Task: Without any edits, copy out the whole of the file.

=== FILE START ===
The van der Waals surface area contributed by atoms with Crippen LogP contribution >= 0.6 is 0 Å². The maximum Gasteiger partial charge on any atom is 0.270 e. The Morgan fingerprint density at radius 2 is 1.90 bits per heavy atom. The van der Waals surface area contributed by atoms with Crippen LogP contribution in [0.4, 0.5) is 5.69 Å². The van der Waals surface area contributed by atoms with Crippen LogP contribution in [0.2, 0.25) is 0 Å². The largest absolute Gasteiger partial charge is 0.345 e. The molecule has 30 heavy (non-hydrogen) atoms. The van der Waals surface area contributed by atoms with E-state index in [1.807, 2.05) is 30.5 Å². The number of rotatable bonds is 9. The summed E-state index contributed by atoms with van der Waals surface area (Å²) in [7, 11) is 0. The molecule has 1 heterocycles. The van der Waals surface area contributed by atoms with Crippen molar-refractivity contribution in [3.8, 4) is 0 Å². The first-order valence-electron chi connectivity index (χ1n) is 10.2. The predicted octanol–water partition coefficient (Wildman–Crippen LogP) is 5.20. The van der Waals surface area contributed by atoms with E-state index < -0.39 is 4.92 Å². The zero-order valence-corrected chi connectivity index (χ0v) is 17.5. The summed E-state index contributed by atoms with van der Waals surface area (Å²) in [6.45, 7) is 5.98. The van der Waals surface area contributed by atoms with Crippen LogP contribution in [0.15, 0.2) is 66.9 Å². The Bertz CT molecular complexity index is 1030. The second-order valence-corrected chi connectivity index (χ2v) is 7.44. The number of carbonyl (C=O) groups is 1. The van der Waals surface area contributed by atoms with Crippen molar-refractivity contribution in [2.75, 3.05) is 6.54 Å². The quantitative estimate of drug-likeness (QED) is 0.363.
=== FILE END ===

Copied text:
The van der Waals surface area contributed by atoms with Crippen LogP contribution >= 0.6 is 0 Å². The maximum Gasteiger partial charge on any atom is 0.270 e. The Morgan fingerprint density at radius 2 is 1.90 bits per heavy atom. The van der Waals surface area contributed by atoms with Crippen LogP contribution in [0.4, 0.5) is 5.69 Å². The van der Waals surface area contributed by atoms with Crippen LogP contribution in [0.2, 0.25) is 0 Å². The largest absolute Gasteiger partial charge is 0.345 e. The molecule has 30 heavy (non-hydrogen) atoms. The van der Waals surface area contributed by atoms with E-state index in [1.807, 2.05) is 30.5 Å². The number of rotatable bonds is 9. The summed E-state index contributed by atoms with van der Waals surface area (Å²) in [7, 11) is 0. The molecule has 1 heterocycles. The van der Waals surface area contributed by atoms with Crippen molar-refractivity contribution in [3.8, 4) is 0 Å². The first-order valence-electron chi connectivity index (χ1n) is 10.2. The predicted octanol–water partition coefficient (Wildman–Crippen LogP) is 5.20. The van der Waals surface area contributed by atoms with E-state index < -0.39 is 4.92 Å². The zero-order valence-corrected chi connectivity index (χ0v) is 17.5. The summed E-state index contributed by atoms with van der Waals surface area (Å²) in [6.45, 7) is 5.98. The van der Waals surface area contributed by atoms with Crippen LogP contribution in [0.15, 0.2) is 66.9 Å². The Bertz CT molecular complexity index is 1030. The second-order valence-corrected chi connectivity index (χ2v) is 7.44. The number of carbonyl (C=O) groups is 1. The van der Waals surface area contributed by atoms with Crippen molar-refractivity contribution in [2.75, 3.05) is 6.54 Å². The quantitative estimate of drug-likeness (QED) is 0.363.